This complicates the analogy with the density classification problem, but it may be hypothesised that some of the salient features of the binary configuration of the latter would still apply in a system with four possible states. In particular there would still be a per centage chance of knowledge failure. The other three cultural biases step into the breach when one cultural bias alone fails to account for observable events.

The efficiency of heuristics may (in some cases) be measured

It seems an heuristic approach to knowledge gathering may be more efficient than alternatives, even though it is still far from perfect. In particular, it appears simple heuristics are efficient in complex contexts. More research is to be found in Efficient system-wide coordination in noisy environments Andre A. Moreira, Abhishek Mathur, Daniel Diermeier, and Luis A. N. Amaral

“In the density-classification problem, each unit has to evolve toward the correct final state with only local information about the current configuration of the whole system. As discussed above, the sophisticated strategies devised to solve this problem rely on an organized structure of interactions, in which the units need to have a precise notion of the state of their neighbors, as well as the position of the neighbors in the network. Although these strategies perform well in idealized environments , in real-world decentralized systems the environment is rather more complex. It thus is reasonable to hypothesize that in real-world systems the units make their decisions by using simple heuristics that are robust against errors and do not depend on the precise structure of interactions. A plausible heuristic to reaching a consensus is to adopt the majority state of one’s neighbors.” p.12087f.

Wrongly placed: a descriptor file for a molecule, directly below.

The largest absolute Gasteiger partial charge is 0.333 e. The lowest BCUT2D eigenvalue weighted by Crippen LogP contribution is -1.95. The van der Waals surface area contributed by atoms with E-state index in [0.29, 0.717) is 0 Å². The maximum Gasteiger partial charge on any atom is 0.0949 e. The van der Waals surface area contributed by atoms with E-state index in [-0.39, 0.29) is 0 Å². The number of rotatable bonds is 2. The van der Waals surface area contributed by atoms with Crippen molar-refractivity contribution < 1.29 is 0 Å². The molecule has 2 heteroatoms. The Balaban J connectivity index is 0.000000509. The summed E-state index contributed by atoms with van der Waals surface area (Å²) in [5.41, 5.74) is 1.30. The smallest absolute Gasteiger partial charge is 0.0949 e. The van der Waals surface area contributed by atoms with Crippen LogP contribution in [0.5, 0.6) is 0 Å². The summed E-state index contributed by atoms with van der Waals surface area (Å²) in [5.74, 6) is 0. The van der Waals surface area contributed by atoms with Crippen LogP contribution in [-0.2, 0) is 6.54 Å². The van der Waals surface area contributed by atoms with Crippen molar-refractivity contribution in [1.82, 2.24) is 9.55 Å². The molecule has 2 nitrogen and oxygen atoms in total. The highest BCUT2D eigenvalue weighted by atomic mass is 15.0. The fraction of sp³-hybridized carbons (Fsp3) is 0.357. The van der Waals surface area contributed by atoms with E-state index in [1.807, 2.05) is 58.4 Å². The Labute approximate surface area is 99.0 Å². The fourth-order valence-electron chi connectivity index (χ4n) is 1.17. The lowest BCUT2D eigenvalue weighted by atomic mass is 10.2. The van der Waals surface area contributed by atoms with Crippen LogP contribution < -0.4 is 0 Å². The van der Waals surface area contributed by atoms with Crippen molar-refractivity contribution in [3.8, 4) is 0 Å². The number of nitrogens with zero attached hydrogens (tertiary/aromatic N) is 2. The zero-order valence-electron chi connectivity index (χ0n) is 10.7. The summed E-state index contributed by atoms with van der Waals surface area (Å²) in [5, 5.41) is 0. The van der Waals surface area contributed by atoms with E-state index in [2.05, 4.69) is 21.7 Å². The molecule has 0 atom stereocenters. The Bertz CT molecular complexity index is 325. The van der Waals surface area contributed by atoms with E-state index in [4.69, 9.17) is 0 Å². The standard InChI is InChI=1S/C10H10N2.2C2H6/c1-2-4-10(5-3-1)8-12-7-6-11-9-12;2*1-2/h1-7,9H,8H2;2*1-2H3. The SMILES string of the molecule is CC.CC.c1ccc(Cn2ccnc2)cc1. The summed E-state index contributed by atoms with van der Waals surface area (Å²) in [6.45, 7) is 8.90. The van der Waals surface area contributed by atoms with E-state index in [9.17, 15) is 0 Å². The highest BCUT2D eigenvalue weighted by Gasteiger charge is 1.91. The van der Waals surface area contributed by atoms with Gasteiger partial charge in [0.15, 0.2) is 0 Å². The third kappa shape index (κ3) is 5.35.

“Our results demonstrate that noise and topology critically affect the performance of strategies for achieving global coordination and information aggregation. Rules such as GKL, which perform well in noiseless, regular environments, are inefficient if complex topologies and noisy information transmission are present. In contrast, simple heuristics such as the majority rule investigated here are efficient in exactly such environments. Because real social and natural networks are characterized by noisy transmission and complex, small-world topologies, our findings provide an explanation for the observed use of such social-learning heuristics by animals and humans. Furthermore, our results suggest that decision rules cannot be evaluated in isolation from the environment of their system. That is, their success in coordinating behavior and aggregating information depends on both the rule and the typical environment in which it is used. In this sense, the majority rule is ‘‘ecologically efficient’’; it is well suited to interaction systems that resemble the real world. Put together, our findings hint at the possibility that networks and ecologically efficient rules coevolve over time.” p.12090

Now read the first part of this post: How do we know what we think we know? (Part 1)